- Call out work the expert did not perform. Another area ripe for cross examination are all the analyses that the expert did not perform. It may not even be necessary to ask if additional tests or analyses, or review of additional documents may have caused them to change their conclusions. If you are able to bring out enough tests or analyses that the expert did not bother to conduct, you may be able to convince the jury that the expert did a shoddy analysis.
- Call out work completed but omitted from the expert report. In addition to cross examining on work the expert did not perform, you may also wish to question the expert on work he or she did perform, but omitted from the report. Many sophisticated testifying experts will be careful to have their staff shield them from any unfavorable analyses that they do not wish to include in their report. Nevertheless, in some (New Austin Office and Partner Hires continued from cover) circumstances you may be able to identify particular analyses that they performed, but abandoned because the results were not beneficial to their client. This line of questioning could have the benefit of both revealing analyses that are beneficial to your client, while also making the opposing expert appear untrustworthy before the jury.
- Highlight sources not considered by the expert. Another potential area for cross-examination are sources that the expert chose not to consider. These sources can include treatises and other reference materials, as well as evidence in the case. As to the former, at deposition, ask questions about what materials they view as reliable in their field. For example, what books or articles do they use to each their courses? What books do they look to themselves when doing research in their field? Then if you are able to identify something in those materials that is inconsistent with the expert’s opinions, you can admit the material under FRE 803(18) (Statements in Learned Treatises, Periodicals, or Pamphlets). On cross-examination at trial, remind the expert that they had testified that the material at issue was reliable, and then read the selection into the record, closing by asking if you read the statement correctly. You do not need to ask the expert if they agree with the quoted statement— opposing counsel can do so on redirect. Similarly, as to evidence, you may be able to establish that the expert reviewed only documents or deposition testimony from their own client, or did not review some particular categories of documents or data you believe to be significant. If they did not even review the materials, they cannot reliably say whether those materials could have had an impact on their conclusions.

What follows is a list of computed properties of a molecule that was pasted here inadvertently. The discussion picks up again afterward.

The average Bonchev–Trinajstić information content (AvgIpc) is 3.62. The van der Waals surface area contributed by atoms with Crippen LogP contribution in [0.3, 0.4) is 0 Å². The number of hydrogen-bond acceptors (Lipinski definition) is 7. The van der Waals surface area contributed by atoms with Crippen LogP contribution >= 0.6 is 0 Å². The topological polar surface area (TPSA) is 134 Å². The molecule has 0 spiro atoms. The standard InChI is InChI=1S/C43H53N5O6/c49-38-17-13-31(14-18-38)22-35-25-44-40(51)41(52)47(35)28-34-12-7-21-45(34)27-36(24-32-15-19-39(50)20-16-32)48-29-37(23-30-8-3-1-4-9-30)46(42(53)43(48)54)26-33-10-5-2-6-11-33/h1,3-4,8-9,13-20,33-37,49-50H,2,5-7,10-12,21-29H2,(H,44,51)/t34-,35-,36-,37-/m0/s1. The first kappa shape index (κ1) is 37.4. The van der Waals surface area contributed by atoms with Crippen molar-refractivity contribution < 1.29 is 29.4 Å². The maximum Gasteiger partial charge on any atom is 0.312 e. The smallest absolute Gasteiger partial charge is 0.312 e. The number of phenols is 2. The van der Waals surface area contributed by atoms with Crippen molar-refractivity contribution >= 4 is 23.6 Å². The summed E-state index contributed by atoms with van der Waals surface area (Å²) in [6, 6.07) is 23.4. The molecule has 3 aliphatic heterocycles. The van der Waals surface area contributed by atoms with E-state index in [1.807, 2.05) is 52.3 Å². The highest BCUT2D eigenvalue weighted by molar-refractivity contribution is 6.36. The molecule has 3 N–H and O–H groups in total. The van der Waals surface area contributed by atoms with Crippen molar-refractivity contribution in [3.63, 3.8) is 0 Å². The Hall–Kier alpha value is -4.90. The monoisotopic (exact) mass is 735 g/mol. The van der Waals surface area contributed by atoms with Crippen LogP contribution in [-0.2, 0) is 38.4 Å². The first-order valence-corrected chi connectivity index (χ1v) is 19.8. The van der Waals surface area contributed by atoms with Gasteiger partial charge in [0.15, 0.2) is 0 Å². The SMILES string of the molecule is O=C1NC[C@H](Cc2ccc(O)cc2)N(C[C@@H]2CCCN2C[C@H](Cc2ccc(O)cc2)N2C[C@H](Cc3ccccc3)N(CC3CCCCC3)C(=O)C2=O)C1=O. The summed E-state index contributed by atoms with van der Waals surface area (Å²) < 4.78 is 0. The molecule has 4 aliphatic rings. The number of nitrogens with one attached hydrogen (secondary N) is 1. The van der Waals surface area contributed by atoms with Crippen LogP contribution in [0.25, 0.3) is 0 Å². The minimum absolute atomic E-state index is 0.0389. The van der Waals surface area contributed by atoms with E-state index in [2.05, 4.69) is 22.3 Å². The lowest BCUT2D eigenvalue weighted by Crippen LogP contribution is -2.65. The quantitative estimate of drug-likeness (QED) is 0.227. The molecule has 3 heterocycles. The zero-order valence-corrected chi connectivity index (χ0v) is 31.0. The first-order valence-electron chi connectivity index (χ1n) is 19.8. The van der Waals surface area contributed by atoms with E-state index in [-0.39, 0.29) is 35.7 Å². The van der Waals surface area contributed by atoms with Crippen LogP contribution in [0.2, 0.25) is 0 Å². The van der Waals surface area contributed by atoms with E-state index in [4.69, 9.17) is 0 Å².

- Establish bias. After laying the groundwork at deposition, you may also be able to persuade the jury that the expert is biased and therefore unreliable. Have they exclusively represented clients on one side of the “V”? How much is he or she paid per hour? You may point out how many times the defendant’s class certification expert has submitted a report on class certification, and the fact that he or she has never opined that a class should be certified. You may point out that the antitrust defendant’s economic expert has submitted reports in 35 antitrust cases, but never opined that a defendant’s conduct was anticompetitive. You may learn that the expert has a history of testifying on behalf of the opposing party, or having research funded by that party. All of these facts can undermine the expert’s credibility in the jury’s eyes.
In addition to applying these ten principles, the key to a successful cross is ensuring that the jury understands the significance of the points elicited on cross. Whenever possible, you want the jury to understand the point of your cross-examination by the time the cross examination is completed. Although there is certainly an opportunity to bring the points together in a closing argument, many jurors will have already made up their minds by the time you get to closing arguments. At the conclusion of a good cross examination, the jury should understand the significance of each “admission” obtained during the examination, and their impact on the larger case.